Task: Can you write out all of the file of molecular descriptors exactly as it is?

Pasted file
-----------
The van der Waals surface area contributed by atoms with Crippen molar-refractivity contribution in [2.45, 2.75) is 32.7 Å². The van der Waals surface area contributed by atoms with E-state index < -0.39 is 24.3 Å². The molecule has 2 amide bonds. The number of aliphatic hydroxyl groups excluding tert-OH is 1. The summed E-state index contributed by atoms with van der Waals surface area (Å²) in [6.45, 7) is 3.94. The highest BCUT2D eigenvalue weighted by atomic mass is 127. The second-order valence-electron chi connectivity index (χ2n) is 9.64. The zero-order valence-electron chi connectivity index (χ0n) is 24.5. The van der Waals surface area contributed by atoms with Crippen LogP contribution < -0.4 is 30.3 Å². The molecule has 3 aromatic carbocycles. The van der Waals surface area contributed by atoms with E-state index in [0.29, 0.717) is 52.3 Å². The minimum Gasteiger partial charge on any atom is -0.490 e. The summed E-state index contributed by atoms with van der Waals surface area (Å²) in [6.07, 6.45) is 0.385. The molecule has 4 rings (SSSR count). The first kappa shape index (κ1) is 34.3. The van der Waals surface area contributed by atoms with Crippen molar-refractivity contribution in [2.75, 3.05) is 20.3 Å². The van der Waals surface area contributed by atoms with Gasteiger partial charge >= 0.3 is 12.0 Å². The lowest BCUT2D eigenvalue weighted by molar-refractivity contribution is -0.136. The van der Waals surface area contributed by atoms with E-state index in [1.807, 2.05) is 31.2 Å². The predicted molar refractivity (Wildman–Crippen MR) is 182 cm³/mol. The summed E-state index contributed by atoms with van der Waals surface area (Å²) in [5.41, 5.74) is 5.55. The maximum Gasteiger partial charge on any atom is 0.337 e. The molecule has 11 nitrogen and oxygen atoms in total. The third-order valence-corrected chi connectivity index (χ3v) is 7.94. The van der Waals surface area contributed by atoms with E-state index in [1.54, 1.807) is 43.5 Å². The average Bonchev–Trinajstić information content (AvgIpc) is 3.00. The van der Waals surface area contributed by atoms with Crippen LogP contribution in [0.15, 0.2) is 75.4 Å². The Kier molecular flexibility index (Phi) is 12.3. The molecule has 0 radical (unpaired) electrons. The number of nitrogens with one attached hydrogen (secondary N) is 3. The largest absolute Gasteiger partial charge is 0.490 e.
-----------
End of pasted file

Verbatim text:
The van der Waals surface area contributed by atoms with Crippen molar-refractivity contribution in [2.45, 2.75) is 32.7 Å². The van der Waals surface area contributed by atoms with E-state index < -0.39 is 24.3 Å². The molecule has 2 amide bonds. The number of aliphatic hydroxyl groups excluding tert-OH is 1. The summed E-state index contributed by atoms with van der Waals surface area (Å²) in [6.45, 7) is 3.94. The highest BCUT2D eigenvalue weighted by atomic mass is 127. The second-order valence-electron chi connectivity index (χ2n) is 9.64. The zero-order valence-electron chi connectivity index (χ0n) is 24.5. The van der Waals surface area contributed by atoms with Crippen LogP contribution < -0.4 is 30.3 Å². The molecule has 3 aromatic carbocycles. The van der Waals surface area contributed by atoms with E-state index in [0.29, 0.717) is 52.3 Å². The minimum Gasteiger partial charge on any atom is -0.490 e. The summed E-state index contributed by atoms with van der Waals surface area (Å²) in [6.07, 6.45) is 0.385. The molecule has 4 rings (SSSR count). The first kappa shape index (κ1) is 34.3. The van der Waals surface area contributed by atoms with Crippen molar-refractivity contribution in [2.75, 3.05) is 20.3 Å². The van der Waals surface area contributed by atoms with Gasteiger partial charge >= 0.3 is 12.0 Å². The lowest BCUT2D eigenvalue weighted by molar-refractivity contribution is -0.136. The van der Waals surface area contributed by atoms with E-state index in [1.807, 2.05) is 31.2 Å². The predicted molar refractivity (Wildman–Crippen MR) is 182 cm³/mol. The summed E-state index contributed by atoms with van der Waals surface area (Å²) in [5.41, 5.74) is 5.55. The maximum Gasteiger partial charge on any atom is 0.337 e. The molecule has 11 nitrogen and oxygen atoms in total. The third-order valence-corrected chi connectivity index (χ3v) is 7.94. The van der Waals surface area contributed by atoms with E-state index in [1.54, 1.807) is 43.5 Å². The average Bonchev–Trinajstić information content (AvgIpc) is 3.00. The van der Waals surface area contributed by atoms with Crippen LogP contribution in [0.15, 0.2) is 75.4 Å². The Kier molecular flexibility index (Phi) is 12.3. The molecule has 0 radical (unpaired) electrons. The number of nitrogens with one attached hydrogen (secondary N) is 3. The largest absolute Gasteiger partial charge is 0.490 e.